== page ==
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Elton Stoneman
This is the *old* blog. The new one is at blog.sixeyed.com

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The combination of .NET Services and SQL Services in the cloud provide a very simple model for implementing massively distributed processing. It's an appealing idea – enterprises of any size have hundreds or thousands of workstations which can be idle for the majority of their time. Assuming a generous average 10% resource utilisation during working hours, workstations which are not powered down are averaging 3.3% utilisation over the working week.

Co-ordinating the available processing power of the workstation landscape becomes a lot simpler in the cloud. Work packages are published to the cloud, and workstations retrieve and process them. All that's required is a connected workstation capable of running .NET, a simple Windows service to fetch and execute work packages – and a business process that lends itself to being split into discrete parts, with minimal constraints on processing time.

Case Study: Document Generation

An obvious example is a document generation system. Typically this would be an event-driven front-end, publishing document requests which are retrieved and processed by a batch system. Simplified, the document generation workflow is: retrieve document template; retrieve business entity; mash entity data with template; publish result. In this architecture the hardware of the batch system is the definite limit to how many documents can be published in a set timeframe. The time taken to process each document is critical, so performance is a key consideration through design and implementation.

Move this to the cloud, and the limit to how many documents that can be processed is the number of workstations online processing work packages. With hundreds of boxes picking up requests simultaneously, the time taken for each process is far less significant. Assuming a complex document takes 15 seconds to render in the batch architecture, to cover 5,000 documents a day requires a server farm of 8 boxes, each with 2 quad-core processors. Even if the cloud model takes three times as long to render the same document, 160 workstations can process the same load in the same time. A lot more boxes, but they can be of a much lower spec and might be provided from the PCs already used in a single department.

Proof of Concept

I'm working on a POC which implements a simple distributed document generation system using Microsoft's currently-available CTP cloud services. Taking into account the considerations below, the POC works through a SQL Service used to store work package and document template data, and three workflow services for publishing and retrieving work packages, and flagging a package as complete. I'll publish a more detailed technical post when the POC is available, but at a high level the design looks like this:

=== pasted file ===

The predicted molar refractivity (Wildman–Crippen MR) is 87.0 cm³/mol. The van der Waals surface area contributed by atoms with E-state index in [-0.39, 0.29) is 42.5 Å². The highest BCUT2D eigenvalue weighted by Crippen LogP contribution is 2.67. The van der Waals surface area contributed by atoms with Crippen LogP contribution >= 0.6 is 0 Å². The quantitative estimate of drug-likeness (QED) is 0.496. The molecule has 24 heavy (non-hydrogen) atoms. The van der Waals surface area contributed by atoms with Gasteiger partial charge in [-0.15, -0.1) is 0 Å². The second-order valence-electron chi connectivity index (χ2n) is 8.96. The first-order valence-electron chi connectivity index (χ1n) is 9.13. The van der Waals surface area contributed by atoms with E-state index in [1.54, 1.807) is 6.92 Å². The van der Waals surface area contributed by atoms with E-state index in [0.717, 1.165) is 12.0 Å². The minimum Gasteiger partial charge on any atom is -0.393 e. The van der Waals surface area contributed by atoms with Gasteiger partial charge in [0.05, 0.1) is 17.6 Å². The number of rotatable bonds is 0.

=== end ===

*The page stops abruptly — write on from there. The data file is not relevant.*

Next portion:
Considerations

A distributed architecture has some of the same considerations you find in processing across a server farm, and some additional concerns:

  • Distributed intelligence – how much complex logic do we want on the workstations? Auto-update functionality can be used to ensure the workstation always has the latest code before processing a work package, but the more dependencies the logic has, the more involved this becomes;
  • Data access – workstations processing packages may be outside the enterprise network, and directly accessing data sources may not be possible. The work package may be constructed to contain all necessary data, but this increases the processing load for the publishing system, and raises issues on data duplication and currency;
  • Security – depending on the data contained in the work packages and the processing work needed, anonymous access may not be feasible; a Windows authentication model with role- or claim-based authorisation will enable fine-grained security, but this will need more complex setup of the processing service on the workstations;
  • ACIDity – workstations may go offline at any time, and there's no guarantee that a work package will be completed once it's picked up. Transaction control is likely to need a custom solution depending on the requirements of the work package – the publisher could define a time limit, after which the package is published again if the first consumer has not responded, provided there are no affects from processing the package twice.

Potential Applications

This architecture has a number of business attractions. Large enterprises could utilize their workstation landscape and ensure security by publishing work packages which are processed by their own domain machines. Smaller organizations could utilize workstation resources from a virtual processing centre in the cloud. Start-ups wouldn't need an up-front investment in their own servers . Service providers could provision processing power by recruiting home PCs on a pay-per-use basis. Operating system manufacturers could offer a free basic version in return for a commitment to providing processing power…

From a technical view, this also opens interesting possibilities. Distribute all services to internal or external processing centres via the cloud and separate application servers are no longer needed. Provide a virtual master database with SQL Services, with out-of-band integration to any LOB databases and separate database servers are no longer needed. You move to a 1+1-tier architecture of distributed smart clients and the cloud, with no server estate.

Posted on Tuesday, December 2, 2008 10:59 PM The Cloud | Back to top


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